- If one or more of your beneficiaries are spendthrifts (if they received the retirement assets within ten years, they’d likely spend it all in that short period of time) or other reasons exist to control and/or protect the assets (from lawsuit, divorce, creditors, etc.), consider setting up an accumulation trust for such beneficiary(s). This trust would still need to cash out the retirement plan within 10 years, causing an accelerated tax bill at the high-income tax rates of the trust, but the trust can still control distributions and access to the beneficiary(s).
- If the beneficiary of your retirement accounts will meet one of the noted exceptions in the tax code, such as a disabled or chronically ill beneficiary, a minor child or a sibling within 10-years your age, the 10-Year Payout Rule may not fully apply. Accordingly, if you have beneficiaries who fall into one or more of these exception categories, altering your plan to maximize the use of the exclusion is worthy of consideration.
- Regardless of any of the above, an estate plan review of how your overall estate plan flows, including retirement account assets under this new 10-Year Payout Rule, is advisable. Your estate planning attorney will be in the best position to determine how any trusts or other provisions built into your estate plan were impacted by the SECURE ACT and advise you if any adjustments need to or can be made. If you were coming up to a normal estate plan review discussion with your estate planning attorney, this change in the tax act offers a great opportunity to handle normal checks and specific checks related to this tax act change.
SECURE ACT Change of Concern #2:
Change in Required Minimum Distribution Age
This is a positive change. Starting in 2020, the SECURE ACT increases the required minimum distribution (RMD) age from 70 ½ to 72. This is the one of the few positive changes of the new tax act that will favorably impact anyone younger than 70 ½ in 2020. In short, clients presently under 70 ½ will be able to defer the start of mandatory taxable distributions on their retirement accounts for an additional 1.5 years. For clients over 70 ½, already on an RMD payout schedule, this change has no impact.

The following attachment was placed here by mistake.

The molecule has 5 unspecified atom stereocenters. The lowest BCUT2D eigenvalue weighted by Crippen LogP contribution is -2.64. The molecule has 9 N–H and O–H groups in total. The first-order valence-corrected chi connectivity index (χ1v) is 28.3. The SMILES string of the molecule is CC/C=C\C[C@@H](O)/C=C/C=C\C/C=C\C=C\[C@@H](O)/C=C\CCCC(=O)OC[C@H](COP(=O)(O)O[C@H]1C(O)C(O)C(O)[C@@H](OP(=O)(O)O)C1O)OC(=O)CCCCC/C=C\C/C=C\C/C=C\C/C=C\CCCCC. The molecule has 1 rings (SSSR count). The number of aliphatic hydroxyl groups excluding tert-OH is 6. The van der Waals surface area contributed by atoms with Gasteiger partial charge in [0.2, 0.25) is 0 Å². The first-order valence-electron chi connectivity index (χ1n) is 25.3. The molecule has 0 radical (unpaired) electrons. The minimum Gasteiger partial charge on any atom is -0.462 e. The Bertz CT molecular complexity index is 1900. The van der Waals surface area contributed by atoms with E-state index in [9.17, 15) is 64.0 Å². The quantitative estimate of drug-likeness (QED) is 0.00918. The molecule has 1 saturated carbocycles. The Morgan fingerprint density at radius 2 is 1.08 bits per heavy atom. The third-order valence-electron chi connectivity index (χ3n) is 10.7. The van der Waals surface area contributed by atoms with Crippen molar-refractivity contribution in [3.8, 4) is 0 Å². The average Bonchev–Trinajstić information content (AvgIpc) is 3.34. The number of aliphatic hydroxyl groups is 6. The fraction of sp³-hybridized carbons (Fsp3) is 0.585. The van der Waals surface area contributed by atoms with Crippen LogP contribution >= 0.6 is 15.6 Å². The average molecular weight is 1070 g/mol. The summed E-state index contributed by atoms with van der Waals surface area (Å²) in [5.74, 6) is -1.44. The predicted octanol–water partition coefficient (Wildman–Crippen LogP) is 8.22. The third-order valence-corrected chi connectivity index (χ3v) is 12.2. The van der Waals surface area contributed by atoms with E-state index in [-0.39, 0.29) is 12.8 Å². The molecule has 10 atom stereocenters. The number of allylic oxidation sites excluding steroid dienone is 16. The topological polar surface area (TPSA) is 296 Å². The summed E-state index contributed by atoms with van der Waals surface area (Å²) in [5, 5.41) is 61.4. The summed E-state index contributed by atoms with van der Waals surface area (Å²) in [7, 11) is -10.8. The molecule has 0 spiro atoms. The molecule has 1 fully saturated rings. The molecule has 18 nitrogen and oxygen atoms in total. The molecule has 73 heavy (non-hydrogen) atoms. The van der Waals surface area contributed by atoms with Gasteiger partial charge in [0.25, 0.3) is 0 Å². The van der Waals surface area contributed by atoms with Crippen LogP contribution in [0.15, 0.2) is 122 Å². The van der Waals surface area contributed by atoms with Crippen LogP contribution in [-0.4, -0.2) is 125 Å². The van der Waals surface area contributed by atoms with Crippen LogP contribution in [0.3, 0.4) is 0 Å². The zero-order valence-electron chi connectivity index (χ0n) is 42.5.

The Janiczek® Response:
- If you are under age 70 ½ in 2020, this change should have a slight positive impact on your long-term financial security and independence. In short, we anticipate the two extra years of lower income taxes and two more years of tax deferred compounding to slightly improve the Lifestyle Protection Analysis ratings of our clients.
- If you are under 70 ½ in 2020, this change may open the door a little wider for a partial Roth Conversion to be used during lower taxation years. See this tactic under the 10-Year Payout Rule commentary.
- As mentioned above, if you are charitably inclined and age 70 ½ or older in 2020, consider taking up to $100,000 per year out of your IRA as a Qualified Charitable Distribution (QCD) without this amount counted on your tax return as taxable income or as an itemized charitable deduction. This can allow clients who have no other reason to itemize deductions, such as those with no mortgages and low medical expenditures, to benefit by the standard deduction while still enjoying a tax-advantaged way to give to charities. Note that even though the rule on RMDs changed (in favor of taxpayers) to age 72, this favorable rule on QCDs remains at 70 ½.
SECURE ACT Change of Concern #3:
The new 529 Plan Rules
This is another positive change. If you set up 529 Plans for kids, grandkids, nieces or nephews, or other, note that the SECURE ACT now allows these plans to cover the costs associated with registered apprenticeships and up to $10,000 of qualified student loan repayments.
The Janiczek® Response:
- If you set up 529 Plans for others, this will be a good time to check on how these set aside funds can benefit your loved-ones now or in the future. Explaining to these 529 Plan beneficiaries and/or their parents how these resources can be used is a great way to help them think about the future and make the most of this gift.